Community Psychiatry in India

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Volunteer model vs Payment model: Court Intervenes.


The Kerala High Court intervenes in the issue of Anganwadi worker’s pay dispute.  The details are summarised below based data in the Newindianexpress report.

Blog Comment: It is unfortunate that valuable time of our courts have to be drawn into these issues which should have been sorted out at policy level. It is the  government’s non committal to raise the percentage public spending on health from a meager less than 1% to at least 2 to 3%, the underlying reason for this situation. There has been a constant demand from health workers at the cutting edge of delivery of various governmental schemes for fair remuneration. The issue is complex as one can immediately see by going thorough the various arguments that came before the court and as also discussed elsewhere in various other forums.

The petitioners: (Anganwadi Workers)ang the wages being paid…is below the minimum wages in spite of the hectic work assigned…

… the work done is not less noble or tiresome than the work of primary school teachers who get a minimum of Rs 15,000. It was also pointed out that part-time sweepers in the state are given Rs 6000 and above.

The government: (Center and State)gov .… the workers and helpers cannot be declared as government employees. Hence they are not entitled to benefits like pension and gratuity.

.. the petitioners are not civil servants and they cannot claim any enhancement of emoluments.

The Kerala High Court:cou

… one cannot be oblivious of the fact that the presence of anganwadi workers and helpers in their respective villages is extremely important.

… if the anganwadi workers and helpers are under the dictate of the governments, they are entitled to a decent remuneration to lead a decent living.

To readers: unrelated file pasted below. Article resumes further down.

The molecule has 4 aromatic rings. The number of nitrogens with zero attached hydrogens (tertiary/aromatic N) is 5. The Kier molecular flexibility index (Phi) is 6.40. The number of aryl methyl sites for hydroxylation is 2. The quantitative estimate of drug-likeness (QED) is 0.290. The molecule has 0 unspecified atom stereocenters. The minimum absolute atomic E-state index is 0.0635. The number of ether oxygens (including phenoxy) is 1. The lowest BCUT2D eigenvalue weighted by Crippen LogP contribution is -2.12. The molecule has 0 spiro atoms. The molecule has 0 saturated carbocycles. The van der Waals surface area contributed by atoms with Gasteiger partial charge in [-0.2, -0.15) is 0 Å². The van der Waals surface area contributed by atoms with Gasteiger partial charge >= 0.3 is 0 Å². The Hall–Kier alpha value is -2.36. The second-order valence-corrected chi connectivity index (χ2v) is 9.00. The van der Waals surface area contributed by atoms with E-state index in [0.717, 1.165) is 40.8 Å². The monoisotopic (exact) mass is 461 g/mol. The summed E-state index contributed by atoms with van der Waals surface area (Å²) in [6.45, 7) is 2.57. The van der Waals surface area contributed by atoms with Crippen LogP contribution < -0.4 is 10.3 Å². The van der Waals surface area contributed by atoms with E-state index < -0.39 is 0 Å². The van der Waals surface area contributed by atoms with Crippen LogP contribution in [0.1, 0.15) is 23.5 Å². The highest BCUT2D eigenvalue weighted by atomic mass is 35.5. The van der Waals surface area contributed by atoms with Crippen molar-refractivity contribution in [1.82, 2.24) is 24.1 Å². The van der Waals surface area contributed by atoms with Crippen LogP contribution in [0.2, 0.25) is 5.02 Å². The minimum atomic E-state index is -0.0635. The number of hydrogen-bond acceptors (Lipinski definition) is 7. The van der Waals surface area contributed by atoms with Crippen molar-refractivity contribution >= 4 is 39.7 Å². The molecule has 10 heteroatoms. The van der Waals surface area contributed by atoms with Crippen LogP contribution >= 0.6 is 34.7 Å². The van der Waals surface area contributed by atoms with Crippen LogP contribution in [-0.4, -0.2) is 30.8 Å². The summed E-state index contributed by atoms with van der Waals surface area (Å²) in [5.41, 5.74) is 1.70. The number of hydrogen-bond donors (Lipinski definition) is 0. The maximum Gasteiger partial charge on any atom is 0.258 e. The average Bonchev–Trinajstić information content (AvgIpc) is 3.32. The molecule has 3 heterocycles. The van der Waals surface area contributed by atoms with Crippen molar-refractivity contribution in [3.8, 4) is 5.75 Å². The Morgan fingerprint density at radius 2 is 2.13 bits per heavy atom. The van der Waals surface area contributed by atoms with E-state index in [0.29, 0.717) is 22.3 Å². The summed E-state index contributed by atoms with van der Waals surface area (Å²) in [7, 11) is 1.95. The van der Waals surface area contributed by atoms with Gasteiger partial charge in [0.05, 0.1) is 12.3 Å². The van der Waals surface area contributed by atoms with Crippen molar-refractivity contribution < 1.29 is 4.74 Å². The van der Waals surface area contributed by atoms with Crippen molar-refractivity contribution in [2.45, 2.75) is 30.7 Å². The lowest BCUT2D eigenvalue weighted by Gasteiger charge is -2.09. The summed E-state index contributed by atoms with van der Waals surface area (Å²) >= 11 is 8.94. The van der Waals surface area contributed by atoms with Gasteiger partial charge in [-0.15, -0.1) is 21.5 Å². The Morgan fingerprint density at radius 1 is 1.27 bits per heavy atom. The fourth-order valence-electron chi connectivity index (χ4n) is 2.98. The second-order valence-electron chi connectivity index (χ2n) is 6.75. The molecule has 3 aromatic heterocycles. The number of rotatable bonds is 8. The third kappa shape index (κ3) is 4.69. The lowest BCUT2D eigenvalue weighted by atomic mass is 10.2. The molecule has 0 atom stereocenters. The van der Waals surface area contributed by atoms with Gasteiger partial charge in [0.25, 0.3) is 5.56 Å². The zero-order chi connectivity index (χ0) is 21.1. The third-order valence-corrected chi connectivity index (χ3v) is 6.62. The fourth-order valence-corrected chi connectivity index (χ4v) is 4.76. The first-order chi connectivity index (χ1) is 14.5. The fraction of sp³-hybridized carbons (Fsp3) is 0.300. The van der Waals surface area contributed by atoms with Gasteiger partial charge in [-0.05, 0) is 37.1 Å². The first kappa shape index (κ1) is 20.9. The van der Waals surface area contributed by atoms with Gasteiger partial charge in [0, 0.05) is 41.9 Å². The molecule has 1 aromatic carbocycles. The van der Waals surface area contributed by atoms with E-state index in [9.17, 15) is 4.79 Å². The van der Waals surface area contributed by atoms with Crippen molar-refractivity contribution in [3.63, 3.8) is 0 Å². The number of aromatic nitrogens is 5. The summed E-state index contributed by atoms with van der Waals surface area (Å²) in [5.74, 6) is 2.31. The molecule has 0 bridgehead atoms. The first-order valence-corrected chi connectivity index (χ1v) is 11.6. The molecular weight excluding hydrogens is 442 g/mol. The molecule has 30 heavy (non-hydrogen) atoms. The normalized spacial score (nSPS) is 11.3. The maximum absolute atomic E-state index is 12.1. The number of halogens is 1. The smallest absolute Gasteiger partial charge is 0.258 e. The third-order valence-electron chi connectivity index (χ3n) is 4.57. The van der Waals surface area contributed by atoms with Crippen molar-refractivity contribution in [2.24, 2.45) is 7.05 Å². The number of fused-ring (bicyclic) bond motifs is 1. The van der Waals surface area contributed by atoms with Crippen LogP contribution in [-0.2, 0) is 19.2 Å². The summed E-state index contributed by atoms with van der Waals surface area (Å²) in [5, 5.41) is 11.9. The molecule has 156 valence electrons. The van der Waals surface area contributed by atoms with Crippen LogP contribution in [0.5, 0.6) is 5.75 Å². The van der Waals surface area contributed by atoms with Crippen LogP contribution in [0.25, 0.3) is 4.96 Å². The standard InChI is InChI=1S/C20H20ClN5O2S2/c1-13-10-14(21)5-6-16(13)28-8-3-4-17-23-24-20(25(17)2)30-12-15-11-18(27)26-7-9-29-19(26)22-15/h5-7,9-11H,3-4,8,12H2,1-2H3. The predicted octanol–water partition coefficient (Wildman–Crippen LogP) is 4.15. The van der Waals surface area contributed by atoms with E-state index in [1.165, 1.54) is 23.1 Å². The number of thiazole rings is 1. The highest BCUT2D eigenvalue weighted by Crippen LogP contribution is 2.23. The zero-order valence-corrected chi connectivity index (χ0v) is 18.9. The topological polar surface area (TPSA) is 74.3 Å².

… the Centre to appoint a commission without delay to study the issue and report suggesting ways and means to improve the service conditions of anganwadi workers.

the state government to increase the wages of the anganwadi workers to Rs 5,000 and that of the helpers to Rs 3500.

All photographs are only representative and downloaded from the web (no explicit permission has been sought).

added on oct 5, 2015

We must move beyond the ‘pay vs. no pay’ debate for community health workers

Increasingly, the human resource crises in LMIC are being recognized as not simply a crisis of numbers but also a crisis of human resource management.  Although strengthening local training capacity and increasing the output of health professionals is desirable, the experiences of various countries have demonstrated that it is not possible to ‘train’ our way out of this problem.  Even assuming they stay in the system, having more doctors, nurses or even stipendiary or volunteer community health workers available is simply no guarantee of universal access to good quality and essential health care services – as issues of distribution, motivation and retention all come into play.


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